10/28/11 Fri 1:30 pm to 3:41 pm
11/4/11 Fri 12:30 pm to 2:41 pm
11/16/11 Wed 6:00 pm to 8:11 pm

Native of Owhyhee: Part 2 of 3
10/27/11 Thu FOCUS Channel 49 12 noon to 2:11 pm
11/1/11 Tue 2:30 pm to 4:41 pm
11/8/11 Tue 1:00 pm to 3:11 pm
11/17/11 Thu 6:00 pm to 8:11 pm

Native of Owhyhee: Part 3 of 3
10/27/11 Thu 7:00 pm to 9:11 pm
11/3/11 Thu 9:00 am to 11:11 am
11/10/11 Thu 9:00 am to 11:11 am
11/18/11 Fri 12:30 pm to 2:41 am

Those broadcasts can be viewed anywhere in the world during their broadcast times using the 'Olelo TV livestream for Channel 53 (no software downloads needed), thus providing another way for viewers to see the film in addition to the "on demand" link mentioned earlier. For livestream viewing during broadcasts on Channel 53 with no download needed (be patient for about 10 seconds while the broadcast hooks up and gets buffered), go to:

Speakers & Narrators in order of first appearance:
(Many appear on several occasions)

Rebecca Cann
Nicholas Bellantoni
Rubellite Kawena Kinney Johnson
Lilikala Kame’eleihiwa
Jerome Feldman
Jocelyn Linnekin
Akoni Akana
Sam Ka'ai
Ke'eaumoku Kapu
Serge Kahili King
Thor Heyerdahl
David Kapaku
Kalani Po'omaihealani
Tanya M. Na’ehu
Raylene Kawai'ae'a
Charles K. Ka'upu (+)
Peter Mills
DeSoto Brown
Kawehi Kanui
Lei'ohu Ryder
Ka'ipo Kaneakua
Hanohano Na'ehu
Makahiwa N. Thompson
Anthony Natividad
Bill Garcia
Jeffrey Lyons
Harold Teves
Kimo Alameda
Douglas Warne
Mark McEachern
Patricia Wolfinger
Kenneth Minkema
John Lombard
Caroline Bond Davis
Judith Schiff
Ann Schillinger
Yolanda Smith
Jill Bryant
Roxanna Laughlin
Anna Ramirez
Michael Gannett
Lucretia Bingham
Henry Boshard
Thurston Twigg-Smith
Mary N. Zwiep
Anne Finlay-Chamberlain
James Rumford
Albert Schuetz
Papa Sylvester Kepelino (+)
Lois Stokes
Earl Stokes
Robert Midkiff
Mary Fragas
George Naope (+)
Susan Pa'iniu Floyd
Kim Kindersley
John Keawe

Noella Negrillo
Kolina Akau Mokiao
Larry Noa Kawai
Christopher Carter
Kalapana Kollars
Kalani Au
Moses Goods
Tauari’i Nahalea Marama
Kananilehua Conner
Wailana Simcock

Some webpages in order of relevance to the film "Native of Owhyhee"

Quick biography of Opukahaia:

Major list of resources about Opukahaia, including full text of his memoirs, and a collection of published accounts from the 19th century describing Opukaha’ia’s influence on the American Protestant missionary movement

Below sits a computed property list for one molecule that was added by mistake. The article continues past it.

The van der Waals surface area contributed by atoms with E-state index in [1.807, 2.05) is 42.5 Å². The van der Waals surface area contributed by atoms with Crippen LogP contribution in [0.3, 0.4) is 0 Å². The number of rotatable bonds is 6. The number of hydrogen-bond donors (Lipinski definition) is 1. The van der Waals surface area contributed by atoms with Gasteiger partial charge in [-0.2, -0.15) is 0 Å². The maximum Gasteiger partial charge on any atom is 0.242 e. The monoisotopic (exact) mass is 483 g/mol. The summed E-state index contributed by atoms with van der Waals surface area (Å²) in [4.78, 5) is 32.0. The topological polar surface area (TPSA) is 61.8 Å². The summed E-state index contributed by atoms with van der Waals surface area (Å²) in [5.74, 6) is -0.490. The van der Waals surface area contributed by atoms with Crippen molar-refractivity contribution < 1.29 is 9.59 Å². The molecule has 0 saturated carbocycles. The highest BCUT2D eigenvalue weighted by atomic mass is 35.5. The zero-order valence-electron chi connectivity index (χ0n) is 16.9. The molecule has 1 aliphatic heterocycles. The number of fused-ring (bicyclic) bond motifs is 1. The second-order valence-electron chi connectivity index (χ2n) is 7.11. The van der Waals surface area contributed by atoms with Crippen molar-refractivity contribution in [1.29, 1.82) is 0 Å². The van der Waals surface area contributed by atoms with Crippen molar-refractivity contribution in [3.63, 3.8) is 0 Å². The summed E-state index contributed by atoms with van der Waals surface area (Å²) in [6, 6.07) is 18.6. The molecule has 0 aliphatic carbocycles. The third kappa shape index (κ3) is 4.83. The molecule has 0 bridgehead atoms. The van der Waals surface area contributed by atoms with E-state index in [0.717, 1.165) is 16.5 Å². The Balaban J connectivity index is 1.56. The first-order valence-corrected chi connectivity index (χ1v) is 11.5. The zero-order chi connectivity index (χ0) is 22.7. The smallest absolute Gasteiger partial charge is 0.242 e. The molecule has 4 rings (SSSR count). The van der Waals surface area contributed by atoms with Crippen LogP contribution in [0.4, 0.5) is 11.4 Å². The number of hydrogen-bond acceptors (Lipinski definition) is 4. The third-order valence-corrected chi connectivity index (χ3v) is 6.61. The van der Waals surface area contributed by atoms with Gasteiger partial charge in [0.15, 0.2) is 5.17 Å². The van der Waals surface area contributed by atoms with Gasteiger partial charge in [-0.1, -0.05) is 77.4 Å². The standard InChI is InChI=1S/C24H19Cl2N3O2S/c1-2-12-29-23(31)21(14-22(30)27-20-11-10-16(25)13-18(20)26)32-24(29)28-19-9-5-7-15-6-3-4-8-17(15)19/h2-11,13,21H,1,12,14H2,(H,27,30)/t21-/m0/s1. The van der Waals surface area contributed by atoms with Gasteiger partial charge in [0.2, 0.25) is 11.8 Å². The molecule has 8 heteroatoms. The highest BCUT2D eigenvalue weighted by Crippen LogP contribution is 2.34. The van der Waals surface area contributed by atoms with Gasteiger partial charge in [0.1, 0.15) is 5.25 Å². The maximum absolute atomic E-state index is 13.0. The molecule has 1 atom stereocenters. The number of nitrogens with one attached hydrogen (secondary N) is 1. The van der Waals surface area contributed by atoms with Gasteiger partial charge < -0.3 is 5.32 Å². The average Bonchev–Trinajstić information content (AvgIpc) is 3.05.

Webpage by Ken Conklin:
Henry Opukaha'ia (Obookiah) -- Native Hawaiian Travels to New England in 1809, Converts to Christianity, and Persuades Yale Divinity Students to Come to Hawai'i as Missionaries in 1820

Webpage by Ken Conklin
The role of religion in Hawaiian history and sovereignty. How the ancient native Hawaiian religion is being revived to serve the political goal of establishing race-based sovereignty. How the native religion and Christian religion shaped culture and politics in the Kingdom of Hawaii. Compilation of selected webpages and books.

Webpage by Ken Conklin
Hawaii Statehood -- straightening out the history-twisters. A historical narrative defending the legitimacy of the revolution of 1893, the annexation of 1898, and the statehood vote of 1959.

Webpage by Ken Conklin
Historical Issues Related to Hawaiian Sovereignty -- Revolution (Overthrow of monarchy), Annexation, Statehood, Indigenous Status, Hawaiian Language Ban, Ceded Lands, Etc.


Personal note from Ken Conklin:

Shorter versions of the film were rejected in two different years by the Hawaii International Film Festival (HIFF), probably because it portrays the missionaries in a positive light. This is the same HIFF which, in a recent year, gave its award for "best documentary" to a rabidly anti-American propaganda film "Noho Hewa" [Illegal Occupation] about the alleged U.S. "military invasion" of Hawaii in 1893 and continuing allegedly belligerent military occupation of Hawaii to this day. The "Native of Owhyhee" film is thus "politically incorrect" in today's atmosphere of sovereignty activism where America is blamed as an invader and occupier of Hawaii, the missionaries are portrayed as people who "came to do good and did very well indeed", and the ancient religion is being revived as a political weapon in an effort to push out European, American, and Asian religious and cultural influences.

The filmmaker was diligent to avoid having her film shaped by major Hawaiian institutions with sovereignty political agendas, such as OHA, Kamehameha Schools, and Pacific Islanders in Communication. It is a truly independent film by Jo Danieli, a woman of deep spirituality, who divides her time between Maui and her native Austria. Co-producer and post-production editor Robert C. Stone, of Stoneman Productions in Makawao Maui, has produced several other documentary films portraying native religions and cultures. Another film co-produced by Mr. Stone -- "When The Mountain Calls: Nepal, Tibet, Bhutan" -- will show on Maui the weekend of November 5, 2011 and on O'ahu and Kaua'i the weekend of November 11. That film's website is at

"Native of Owhyhee" is still seeking funding to be able to acquire all rights for theatrical release and/or DVD release for educational purposes; a copy can be obtained in exchange for a fee; contact Ms. Danieli or Mr. Stone. The Bishop Museum holds a copy as well as the Hawaiian Historical Society.


Send comments or questions to:

You may now